Speaking at the Leveson inquiry into press ethics and standards, Richard Wallace said that he had no direct knowledge of journalists using hacking techniques, but added that the practice might have been hidden from him.
Wallace was showbiz editor at The Mirror during the editorship of Piers Morgan, who has claimed that it is unlikely phone hacking went on at the paper while he was in charge.
The Mirror's publisher Trinity Mirror has also insisted that its journalists work within the law.
However, former Mirror financial reporter James Hipwell claimed last month that phone hacking was a "bog-standard journalistic tool" used for gathering information.
Hipwell, who was imprisoned five years ago for writing articles about firms whose stock he owned, told the Leveson inquiry that he sat next to the Mirror showbiz team between 1998 and 2000 and continually overheard journalists talking openly about phone hacking.
Asked whether Hipwell's claims could be true, Wallace - the showbiz editor at the time - said: "No, not to my knowledge."
However, when quizzed on whether the practice of phone hacking could have been hidden from him, Wallace replied: "It might well have been."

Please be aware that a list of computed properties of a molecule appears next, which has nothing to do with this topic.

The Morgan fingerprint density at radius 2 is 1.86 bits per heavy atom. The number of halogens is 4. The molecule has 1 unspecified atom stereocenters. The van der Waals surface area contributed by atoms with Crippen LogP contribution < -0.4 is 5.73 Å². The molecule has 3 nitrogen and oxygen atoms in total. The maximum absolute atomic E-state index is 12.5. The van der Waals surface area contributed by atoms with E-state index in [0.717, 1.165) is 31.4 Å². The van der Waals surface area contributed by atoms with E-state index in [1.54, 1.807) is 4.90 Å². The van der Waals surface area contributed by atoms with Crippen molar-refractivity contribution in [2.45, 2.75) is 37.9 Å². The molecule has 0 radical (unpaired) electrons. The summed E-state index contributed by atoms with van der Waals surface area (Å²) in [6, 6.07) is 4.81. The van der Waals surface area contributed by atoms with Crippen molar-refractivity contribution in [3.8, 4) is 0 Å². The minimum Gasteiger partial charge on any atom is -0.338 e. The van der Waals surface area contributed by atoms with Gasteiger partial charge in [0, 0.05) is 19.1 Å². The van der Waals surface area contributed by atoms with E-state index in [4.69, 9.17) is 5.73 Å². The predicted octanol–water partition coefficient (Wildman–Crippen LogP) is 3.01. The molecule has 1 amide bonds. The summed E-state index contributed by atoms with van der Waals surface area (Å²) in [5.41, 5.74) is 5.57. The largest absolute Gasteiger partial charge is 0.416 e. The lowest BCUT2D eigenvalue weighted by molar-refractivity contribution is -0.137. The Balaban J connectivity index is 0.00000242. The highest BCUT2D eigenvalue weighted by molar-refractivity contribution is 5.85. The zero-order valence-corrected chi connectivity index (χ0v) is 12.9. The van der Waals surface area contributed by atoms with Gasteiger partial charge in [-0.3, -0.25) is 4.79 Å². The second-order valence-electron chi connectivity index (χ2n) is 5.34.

Wallace said that a "zero tolerance" policy against phone hacking had been imposed at Mirror titles after the jailing of News of the World reporter Clive Goodman and private investigator Glenn Mulcaire for intercepting voicemails of members of the Royal household in 2007.
"It was a very strong message from the corporate arm that any illegality is just not on," he said.
Wallace said that ethical issues were "embedded within the culture of our newsroom", but he accepted that the paper had been "plain wrong" over a story that suggested Sienna Miller was drunk while playing with some children.
The story, mentioned in Miller's own evidence to the Leveson, involved an image that was allegedly cropped to make the actress appear under the influence of alcohol.
Wallace admitted that the story was "wrong" and said that it had come from a source that turned out to be "very unreliable".
He said that the case showed the perils of relying on just a single source, but claimed that The Mirror had taken "the bull by the horns" by quickly attempting to get to the bottom of the inaccurate report.
Also giving evidence today are the editors of the Sunday Mirror and The People, along with Trinity Mirror chief executive Sly Bailey.
More Leveson coverage:
> Richard Desmond: Express vilified over McCanns coverage
> Daily Mail receives 400 Pippa Middleton pictures a day
> Hugh Grant suspects Mail on Sunday phone hacking
> The Daily Telegraph paid source £150k for MPs' expenses story
> Charlotte Church offered coverage deal to sing at Murdoch wedding